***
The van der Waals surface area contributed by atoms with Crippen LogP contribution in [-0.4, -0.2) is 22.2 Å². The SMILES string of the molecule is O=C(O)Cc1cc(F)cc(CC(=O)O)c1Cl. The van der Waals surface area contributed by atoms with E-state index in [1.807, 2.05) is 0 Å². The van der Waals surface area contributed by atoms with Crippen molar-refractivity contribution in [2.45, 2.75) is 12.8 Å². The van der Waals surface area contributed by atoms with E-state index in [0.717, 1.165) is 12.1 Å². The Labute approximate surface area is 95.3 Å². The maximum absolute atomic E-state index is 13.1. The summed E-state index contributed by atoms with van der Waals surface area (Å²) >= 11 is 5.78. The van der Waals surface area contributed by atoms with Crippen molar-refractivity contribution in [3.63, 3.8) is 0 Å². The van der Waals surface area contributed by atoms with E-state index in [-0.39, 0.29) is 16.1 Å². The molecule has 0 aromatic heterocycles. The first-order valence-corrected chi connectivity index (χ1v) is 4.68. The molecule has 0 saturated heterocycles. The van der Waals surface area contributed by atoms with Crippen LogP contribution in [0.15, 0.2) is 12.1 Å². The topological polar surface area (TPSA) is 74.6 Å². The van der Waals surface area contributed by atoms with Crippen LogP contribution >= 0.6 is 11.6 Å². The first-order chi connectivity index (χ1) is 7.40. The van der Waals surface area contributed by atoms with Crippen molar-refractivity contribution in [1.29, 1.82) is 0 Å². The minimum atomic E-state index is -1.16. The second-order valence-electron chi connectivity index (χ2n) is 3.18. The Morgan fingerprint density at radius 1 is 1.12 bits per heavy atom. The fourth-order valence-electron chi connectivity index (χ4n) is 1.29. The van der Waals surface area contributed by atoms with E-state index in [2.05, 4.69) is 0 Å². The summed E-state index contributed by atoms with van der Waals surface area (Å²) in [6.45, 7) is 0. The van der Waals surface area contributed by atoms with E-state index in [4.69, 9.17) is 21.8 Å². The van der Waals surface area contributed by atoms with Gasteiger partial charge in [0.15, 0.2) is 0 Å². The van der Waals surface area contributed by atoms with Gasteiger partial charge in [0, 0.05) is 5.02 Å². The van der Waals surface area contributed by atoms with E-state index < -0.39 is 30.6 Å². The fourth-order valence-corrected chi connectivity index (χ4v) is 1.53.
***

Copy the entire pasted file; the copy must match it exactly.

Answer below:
The van der Waals surface area contributed by atoms with Crippen LogP contribution in [-0.4, -0.2) is 22.2 Å². The SMILES string of the molecule is O=C(O)Cc1cc(F)cc(CC(=O)O)c1Cl. The van der Waals surface area contributed by atoms with E-state index in [1.807, 2.05) is 0 Å². The van der Waals surface area contributed by atoms with Crippen molar-refractivity contribution in [2.45, 2.75) is 12.8 Å². The van der Waals surface area contributed by atoms with E-state index in [0.717, 1.165) is 12.1 Å². The Labute approximate surface area is 95.3 Å². The maximum absolute atomic E-state index is 13.1. The summed E-state index contributed by atoms with van der Waals surface area (Å²) >= 11 is 5.78. The van der Waals surface area contributed by atoms with Crippen molar-refractivity contribution in [3.63, 3.8) is 0 Å². The van der Waals surface area contributed by atoms with E-state index in [-0.39, 0.29) is 16.1 Å². The molecule has 0 aromatic heterocycles. The first-order valence-corrected chi connectivity index (χ1v) is 4.68. The molecule has 0 saturated heterocycles. The van der Waals surface area contributed by atoms with Crippen LogP contribution in [0.15, 0.2) is 12.1 Å². The topological polar surface area (TPSA) is 74.6 Å². The van der Waals surface area contributed by atoms with Crippen LogP contribution >= 0.6 is 11.6 Å². The first-order chi connectivity index (χ1) is 7.40. The van der Waals surface area contributed by atoms with Crippen molar-refractivity contribution in [1.29, 1.82) is 0 Å². The minimum atomic E-state index is -1.16. The second-order valence-electron chi connectivity index (χ2n) is 3.18. The Morgan fingerprint density at radius 1 is 1.12 bits per heavy atom. The fourth-order valence-electron chi connectivity index (χ4n) is 1.29. The van der Waals surface area contributed by atoms with E-state index in [2.05, 4.69) is 0 Å². The summed E-state index contributed by atoms with van der Waals surface area (Å²) in [6.45, 7) is 0. The van der Waals surface area contributed by atoms with E-state index in [4.69, 9.17) is 21.8 Å². The van der Waals surface area contributed by atoms with Gasteiger partial charge in [0.15, 0.2) is 0 Å². The van der Waals surface area contributed by atoms with Gasteiger partial charge in [0, 0.05) is 5.02 Å². The van der Waals surface area contributed by atoms with E-state index < -0.39 is 30.6 Å². The fourth-order valence-corrected chi connectivity index (χ4v) is 1.53.